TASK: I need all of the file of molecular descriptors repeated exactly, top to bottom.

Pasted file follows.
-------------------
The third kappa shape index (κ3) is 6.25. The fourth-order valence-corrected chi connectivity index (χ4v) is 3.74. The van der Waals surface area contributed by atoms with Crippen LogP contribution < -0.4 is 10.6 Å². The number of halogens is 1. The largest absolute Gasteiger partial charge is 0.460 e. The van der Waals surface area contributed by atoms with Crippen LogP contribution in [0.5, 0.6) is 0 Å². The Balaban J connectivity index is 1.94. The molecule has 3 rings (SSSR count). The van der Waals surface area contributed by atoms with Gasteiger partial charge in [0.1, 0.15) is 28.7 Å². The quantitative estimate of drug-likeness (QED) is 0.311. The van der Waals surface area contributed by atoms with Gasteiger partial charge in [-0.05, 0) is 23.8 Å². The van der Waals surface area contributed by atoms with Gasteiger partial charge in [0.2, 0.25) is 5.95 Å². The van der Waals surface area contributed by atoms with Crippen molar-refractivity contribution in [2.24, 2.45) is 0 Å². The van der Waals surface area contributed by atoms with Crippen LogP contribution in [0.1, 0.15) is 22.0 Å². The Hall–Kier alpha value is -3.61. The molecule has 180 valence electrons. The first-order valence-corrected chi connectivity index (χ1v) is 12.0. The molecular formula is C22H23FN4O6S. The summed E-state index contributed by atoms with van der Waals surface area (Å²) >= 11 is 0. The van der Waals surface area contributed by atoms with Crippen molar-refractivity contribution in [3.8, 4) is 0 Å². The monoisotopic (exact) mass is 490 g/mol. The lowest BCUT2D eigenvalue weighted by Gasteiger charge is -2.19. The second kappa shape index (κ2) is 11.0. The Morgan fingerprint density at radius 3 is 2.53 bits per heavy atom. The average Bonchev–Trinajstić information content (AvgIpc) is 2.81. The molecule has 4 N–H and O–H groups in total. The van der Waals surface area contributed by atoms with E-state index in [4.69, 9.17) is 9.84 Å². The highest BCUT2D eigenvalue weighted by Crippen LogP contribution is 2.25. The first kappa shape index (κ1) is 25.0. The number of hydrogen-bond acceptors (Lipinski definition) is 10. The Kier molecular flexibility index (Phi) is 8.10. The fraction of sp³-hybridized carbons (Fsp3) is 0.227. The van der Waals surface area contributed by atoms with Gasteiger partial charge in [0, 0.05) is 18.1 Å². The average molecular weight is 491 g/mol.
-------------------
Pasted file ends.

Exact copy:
The third kappa shape index (κ3) is 6.25. The fourth-order valence-corrected chi connectivity index (χ4v) is 3.74. The van der Waals surface area contributed by atoms with Crippen LogP contribution < -0.4 is 10.6 Å². The number of halogens is 1. The largest absolute Gasteiger partial charge is 0.460 e. The van der Waals surface area contributed by atoms with Crippen LogP contribution in [0.5, 0.6) is 0 Å². The Balaban J connectivity index is 1.94. The molecule has 3 rings (SSSR count). The van der Waals surface area contributed by atoms with Gasteiger partial charge in [0.1, 0.15) is 28.7 Å². The quantitative estimate of drug-likeness (QED) is 0.311. The van der Waals surface area contributed by atoms with Gasteiger partial charge in [-0.05, 0) is 23.8 Å². The van der Waals surface area contributed by atoms with Gasteiger partial charge in [0.2, 0.25) is 5.95 Å². The van der Waals surface area contributed by atoms with Crippen molar-refractivity contribution in [2.24, 2.45) is 0 Å². The van der Waals surface area contributed by atoms with Crippen LogP contribution in [0.1, 0.15) is 22.0 Å². The Hall–Kier alpha value is -3.61. The molecule has 180 valence electrons. The first-order valence-corrected chi connectivity index (χ1v) is 12.0. The molecular formula is C22H23FN4O6S. The summed E-state index contributed by atoms with van der Waals surface area (Å²) >= 11 is 0. The van der Waals surface area contributed by atoms with Crippen molar-refractivity contribution in [3.8, 4) is 0 Å². The monoisotopic (exact) mass is 490 g/mol. The lowest BCUT2D eigenvalue weighted by Gasteiger charge is -2.19. The second kappa shape index (κ2) is 11.0. The Morgan fingerprint density at radius 3 is 2.53 bits per heavy atom. The average Bonchev–Trinajstić information content (AvgIpc) is 2.81. The molecule has 4 N–H and O–H groups in total. The van der Waals surface area contributed by atoms with E-state index in [4.69, 9.17) is 9.84 Å². The highest BCUT2D eigenvalue weighted by Crippen LogP contribution is 2.25. The first kappa shape index (κ1) is 25.0. The number of hydrogen-bond acceptors (Lipinski definition) is 10. The Kier molecular flexibility index (Phi) is 8.10. The fraction of sp³-hybridized carbons (Fsp3) is 0.227. The van der Waals surface area contributed by atoms with Gasteiger partial charge in [0, 0.05) is 18.1 Å². The average molecular weight is 491 g/mol.